Tonight, I laughed at my imminent comp exam as I nestled in a couch corner and picked up a book of Edith Wharton’s ghost stories. Had I structured my exam differently, it’s quite possible these stories would have made the exam cut, but as it stands they’re only extra, unrelated reading that’s taking away from the time I’ve been devoting reading The Gothic: A Very Short Introduction (which, by the way, is incredibly interesting in and of itself, but a harder piece about which to write a post). My sister bought me Edith Wharton’s ghost stories last year for Christmas, but it’s taken me an entire year to write about one for my blog. This evening I sat down to a rather chilling tale called The Lady’s Maid’s Bell, and I decided I’d write a bit about it. According to the text’s introduction, this is Wharton’s most ambiguous ghost story, and after reading it, I think I can surmise why. Since it’s hard to write about a story in much detail without giving away the ending, this analysis will contain spoilers. If I were a better, or perhaps a more careful writer, I would be able to produce analysis without spoilers. But as it stands, I think I’ll have to say a fair deal about the story to analyze it.Continue reading ““The Lady’s Maid’s Bell”: An Overview”
Kalie is living in a state of perpetual business with all her PhD work, teaching, lesson planning, grading, and working her other job. So, sadly, she hasn’t had much time for blogging lately. We haven’t even finished The Haunting Of Hill House yet! (Although we’re close.) However, it’s Halloween and this is a horror blog so I thought a new post was needed. With that in mind, this was the perfect day (and the perfect site) to discuss Al Ewing’s new series The Immortal Hulk, a comic unflinchingly merging the superhero and horror genre to uniquely unnerve its readers. It is legitimately scary…but not in a jump-scare way. The title’s true horror comes with what it forces the reader to consider and the dark, psychological unease rising from such contemplation. Continue reading “The Immortal Hulk: Rooting for and Fearing the Monster Within”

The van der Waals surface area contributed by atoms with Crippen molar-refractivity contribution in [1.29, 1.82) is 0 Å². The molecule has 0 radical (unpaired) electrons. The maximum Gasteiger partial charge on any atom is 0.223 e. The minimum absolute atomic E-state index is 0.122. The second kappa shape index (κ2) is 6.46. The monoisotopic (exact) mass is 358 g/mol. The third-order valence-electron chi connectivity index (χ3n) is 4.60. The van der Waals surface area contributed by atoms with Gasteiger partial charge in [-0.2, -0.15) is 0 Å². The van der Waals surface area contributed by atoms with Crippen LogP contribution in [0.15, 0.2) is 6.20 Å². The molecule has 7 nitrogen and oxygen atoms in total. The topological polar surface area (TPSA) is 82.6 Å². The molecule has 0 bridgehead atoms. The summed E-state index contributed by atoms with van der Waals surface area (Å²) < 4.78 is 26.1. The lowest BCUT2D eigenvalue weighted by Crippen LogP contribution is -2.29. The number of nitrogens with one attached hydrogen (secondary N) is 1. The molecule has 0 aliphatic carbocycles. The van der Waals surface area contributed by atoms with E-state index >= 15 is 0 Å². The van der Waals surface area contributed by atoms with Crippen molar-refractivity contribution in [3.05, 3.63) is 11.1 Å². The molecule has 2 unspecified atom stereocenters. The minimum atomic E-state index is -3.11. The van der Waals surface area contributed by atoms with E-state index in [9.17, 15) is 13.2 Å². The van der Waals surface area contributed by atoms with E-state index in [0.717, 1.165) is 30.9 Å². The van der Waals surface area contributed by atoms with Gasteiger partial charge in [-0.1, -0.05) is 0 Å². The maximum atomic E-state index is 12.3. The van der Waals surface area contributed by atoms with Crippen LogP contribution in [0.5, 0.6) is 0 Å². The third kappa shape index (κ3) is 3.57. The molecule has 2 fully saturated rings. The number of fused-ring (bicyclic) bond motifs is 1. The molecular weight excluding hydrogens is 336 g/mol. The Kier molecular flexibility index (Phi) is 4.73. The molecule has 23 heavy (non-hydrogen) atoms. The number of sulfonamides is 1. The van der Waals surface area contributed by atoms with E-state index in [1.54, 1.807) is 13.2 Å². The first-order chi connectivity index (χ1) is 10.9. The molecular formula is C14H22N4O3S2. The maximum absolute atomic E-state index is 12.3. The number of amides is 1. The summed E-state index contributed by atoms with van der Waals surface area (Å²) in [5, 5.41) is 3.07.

As part of a fantastic Christmas gift, Michael tracked down some contributors to my “My First Fright Series,” a series on my blog which I happen to love. In this series, for which I started by writing about two of my earliest childhood fears, I ask other people to write about their earliest memories of feeling afraid. The results tend to be an interesting, surprising, eclectic group of terrors. I decided to save this one for the month of Halloween, since it has a really creepy vibe! So, before delving into my Christmas Gift “My First Fright,” I’d like to extend a tremendous thank-you to my boyfriend, Michael, at My Comic Relief and today’s contributor, Shanannigan’s,for a fantastic re-telling of a first fright. Continue reading “Shanannigan’s First Fright: “In a Dark, Dark Wood…””